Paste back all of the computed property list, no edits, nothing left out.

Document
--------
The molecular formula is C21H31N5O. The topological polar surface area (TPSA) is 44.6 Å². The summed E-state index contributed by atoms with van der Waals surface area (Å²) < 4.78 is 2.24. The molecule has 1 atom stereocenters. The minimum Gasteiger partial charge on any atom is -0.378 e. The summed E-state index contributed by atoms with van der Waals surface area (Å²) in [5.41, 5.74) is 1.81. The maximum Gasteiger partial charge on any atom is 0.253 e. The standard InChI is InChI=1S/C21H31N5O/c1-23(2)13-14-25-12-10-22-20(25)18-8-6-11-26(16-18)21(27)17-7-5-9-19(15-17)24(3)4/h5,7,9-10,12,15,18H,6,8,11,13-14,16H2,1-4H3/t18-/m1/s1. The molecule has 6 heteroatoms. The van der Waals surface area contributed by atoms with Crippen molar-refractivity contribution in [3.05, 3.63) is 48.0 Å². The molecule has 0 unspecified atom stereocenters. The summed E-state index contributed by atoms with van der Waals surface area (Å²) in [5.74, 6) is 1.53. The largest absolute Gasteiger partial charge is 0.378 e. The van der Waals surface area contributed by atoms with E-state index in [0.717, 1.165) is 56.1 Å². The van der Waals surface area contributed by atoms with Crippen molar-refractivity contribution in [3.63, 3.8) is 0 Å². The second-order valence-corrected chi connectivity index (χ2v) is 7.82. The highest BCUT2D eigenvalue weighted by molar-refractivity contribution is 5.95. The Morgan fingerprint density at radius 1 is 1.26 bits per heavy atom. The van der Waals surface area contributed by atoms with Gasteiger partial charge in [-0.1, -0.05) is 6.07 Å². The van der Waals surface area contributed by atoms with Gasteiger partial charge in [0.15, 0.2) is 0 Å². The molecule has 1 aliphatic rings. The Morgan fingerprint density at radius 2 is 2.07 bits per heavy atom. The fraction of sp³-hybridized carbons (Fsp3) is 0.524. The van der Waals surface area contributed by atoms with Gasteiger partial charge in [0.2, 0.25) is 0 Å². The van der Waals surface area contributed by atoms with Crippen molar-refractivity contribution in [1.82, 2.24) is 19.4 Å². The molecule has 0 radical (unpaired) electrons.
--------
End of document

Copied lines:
The molecular formula is C21H31N5O. The topological polar surface area (TPSA) is 44.6 Å². The summed E-state index contributed by atoms with van der Waals surface area (Å²) < 4.78 is 2.24. The molecule has 1 atom stereocenters. The minimum Gasteiger partial charge on any atom is -0.378 e. The summed E-state index contributed by atoms with van der Waals surface area (Å²) in [5.41, 5.74) is 1.81. The maximum Gasteiger partial charge on any atom is 0.253 e. The standard InChI is InChI=1S/C21H31N5O/c1-23(2)13-14-25-12-10-22-20(25)18-8-6-11-26(16-18)21(27)17-7-5-9-19(15-17)24(3)4/h5,7,9-10,12,15,18H,6,8,11,13-14,16H2,1-4H3/t18-/m1/s1. The molecule has 6 heteroatoms. The van der Waals surface area contributed by atoms with Crippen molar-refractivity contribution in [3.05, 3.63) is 48.0 Å². The molecule has 0 unspecified atom stereocenters. The summed E-state index contributed by atoms with van der Waals surface area (Å²) in [5.74, 6) is 1.53. The largest absolute Gasteiger partial charge is 0.378 e. The van der Waals surface area contributed by atoms with E-state index in [0.717, 1.165) is 56.1 Å². The van der Waals surface area contributed by atoms with Crippen molar-refractivity contribution in [3.63, 3.8) is 0 Å². The second-order valence-corrected chi connectivity index (χ2v) is 7.82. The highest BCUT2D eigenvalue weighted by molar-refractivity contribution is 5.95. The Morgan fingerprint density at radius 1 is 1.26 bits per heavy atom. The van der Waals surface area contributed by atoms with Gasteiger partial charge in [-0.1, -0.05) is 6.07 Å². The van der Waals surface area contributed by atoms with Gasteiger partial charge in [0.15, 0.2) is 0 Å². The molecule has 1 aliphatic rings. The Morgan fingerprint density at radius 2 is 2.07 bits per heavy atom. The fraction of sp³-hybridized carbons (Fsp3) is 0.524. The van der Waals surface area contributed by atoms with Gasteiger partial charge in [0.2, 0.25) is 0 Å². The van der Waals surface area contributed by atoms with Crippen molar-refractivity contribution in [1.82, 2.24) is 19.4 Å². The molecule has 0 radical (unpaired) electrons.